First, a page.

In June, the Alabama state legislature passed HB 56 – the harshest anti-immigrant law in the country – which, among other provisions, allows police to arrest anyone they may suspect are here illegally and do not have papers. Last week, the police arrested a white, German immigrant who had left his passport at the hotel. Because the law accidentally targeted a white person (and not one of the “brown people” who take jobs that Americans don’t want), Republican politicians who voted for the bill are having second thoughts. They’re talking about revising HB 56, because of its “unintended consequences.” Further adding insult to injury, the German man was an executive for Mercedes-Benz – whose opening of auto plants in Alabama back in 1993, was viewed as a major economic coup. Now, Alabama’s long racist history has again reared its head – becoming a huge liability.

HB 56 passed several months ago, with all Republicans in the Alabama legislature except one voting for it. Besides requiring those the police suspect may be here illegally to carry their papers, the law bans the children of undocumented immigrants from attending public schools and even nullifies any business “contract” with an illegal immigrant.

On November 16, a German executive for Mercedes-Benz was paying a visit to one of their auto plants near Tuscaloosa, where he was pulled over for driving a rental car without a tag. The cop asked him for his driver’s license, but the only paperwork he had with him was a German ID card. Now, politicians are calling it an “embarrassment.”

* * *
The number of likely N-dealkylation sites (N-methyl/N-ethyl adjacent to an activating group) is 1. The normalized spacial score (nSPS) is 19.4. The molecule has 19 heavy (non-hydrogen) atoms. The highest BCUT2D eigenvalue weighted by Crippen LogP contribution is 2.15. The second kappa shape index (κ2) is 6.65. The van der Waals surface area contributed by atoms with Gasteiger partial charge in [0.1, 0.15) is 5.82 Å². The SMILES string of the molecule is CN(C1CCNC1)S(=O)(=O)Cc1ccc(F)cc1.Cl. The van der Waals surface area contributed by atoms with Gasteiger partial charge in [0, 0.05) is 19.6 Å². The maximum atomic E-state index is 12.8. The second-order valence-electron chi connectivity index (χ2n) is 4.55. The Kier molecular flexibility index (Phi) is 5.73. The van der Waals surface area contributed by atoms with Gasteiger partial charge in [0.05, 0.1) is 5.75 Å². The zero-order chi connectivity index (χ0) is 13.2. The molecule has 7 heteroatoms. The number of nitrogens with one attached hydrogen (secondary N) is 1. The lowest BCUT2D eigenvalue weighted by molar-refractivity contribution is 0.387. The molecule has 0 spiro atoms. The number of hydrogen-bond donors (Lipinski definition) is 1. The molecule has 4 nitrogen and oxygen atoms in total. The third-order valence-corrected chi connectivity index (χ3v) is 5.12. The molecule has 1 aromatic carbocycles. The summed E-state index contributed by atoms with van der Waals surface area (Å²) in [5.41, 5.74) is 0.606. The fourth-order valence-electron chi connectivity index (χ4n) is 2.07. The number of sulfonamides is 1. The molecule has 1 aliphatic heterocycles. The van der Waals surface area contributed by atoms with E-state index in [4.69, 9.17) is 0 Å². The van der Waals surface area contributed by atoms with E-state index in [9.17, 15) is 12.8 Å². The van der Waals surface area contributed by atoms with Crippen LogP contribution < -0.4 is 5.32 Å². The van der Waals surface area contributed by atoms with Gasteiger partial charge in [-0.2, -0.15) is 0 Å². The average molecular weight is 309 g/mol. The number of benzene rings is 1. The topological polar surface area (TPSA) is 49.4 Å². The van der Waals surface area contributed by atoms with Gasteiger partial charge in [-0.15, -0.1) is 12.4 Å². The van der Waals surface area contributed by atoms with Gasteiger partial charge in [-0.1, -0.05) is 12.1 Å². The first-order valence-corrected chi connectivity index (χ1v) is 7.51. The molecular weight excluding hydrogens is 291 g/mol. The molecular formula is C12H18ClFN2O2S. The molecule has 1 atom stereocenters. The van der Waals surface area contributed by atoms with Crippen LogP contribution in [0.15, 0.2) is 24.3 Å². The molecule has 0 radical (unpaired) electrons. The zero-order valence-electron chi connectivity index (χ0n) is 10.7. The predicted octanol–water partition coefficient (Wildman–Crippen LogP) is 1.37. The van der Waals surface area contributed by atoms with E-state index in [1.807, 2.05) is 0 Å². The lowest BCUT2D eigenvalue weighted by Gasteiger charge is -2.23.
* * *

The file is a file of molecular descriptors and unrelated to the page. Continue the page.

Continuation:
Some of the same Republicans who voted for HB 56 are talking about repealing it – or at least amending it. In the process, they’re exposing their real motivations behind the law.

While many don’t know it, I am an immigrant. I was born in England to a British father and French mother, and we moved to the United States when I was one. When I applied for U.S. citizenship at 18, most people assumed I was Canadian. And when right-wing politicians push laws like Arizona’s SB 1070 or Alabama’s HB 56, I take it personally.

So on the occasion that I’ve confronted people who support such laws, I always point out that I’m an immigrant. But when they find out what country I’m from, their reaction is unbelievably hypocritical. “Oh, how wonderful,” they say. “Do you speak French? Have you been to Paris?” Apparently, white immigrants from Western Europe are okay.

Consider what State Senator Gerald Dial, who voted for HB 56, told Bloomberg News upon hearing of the German executive being arrested: “I was really embarrassed and overwhelmed. Mercedes has done more to change the image of Alabama than just about anything else. We don’t want to upset those people (my emphasis).”

With a large influx of Mexican immigrants coming to Alabama and other southern states (due to the fact that they’ll take agricultural jobs at lower wages), we are now seeing an anti-immigrant backlash. As some pundits have dubbed it, Jim Crow is now giving way to Juan Crow. But since the legislature passed HB 56, employers are leaving the state – and even legal immigrants who would not risk the kind of racial profiling would rather find jobs elsewhere. Now, they’ve made the mistake of profiling a white immigrant.

Back in 1993, Mercedes-Benz built auto plants to Alabama – a trend that has encouraged other foreign car companies from coming to the United States, and creating jobs. At the time, it was viewed as such a major coup for Mercedes to come to Alabama – because of the state’s perception as being racist and intolerant. Apparently, old habits die hard.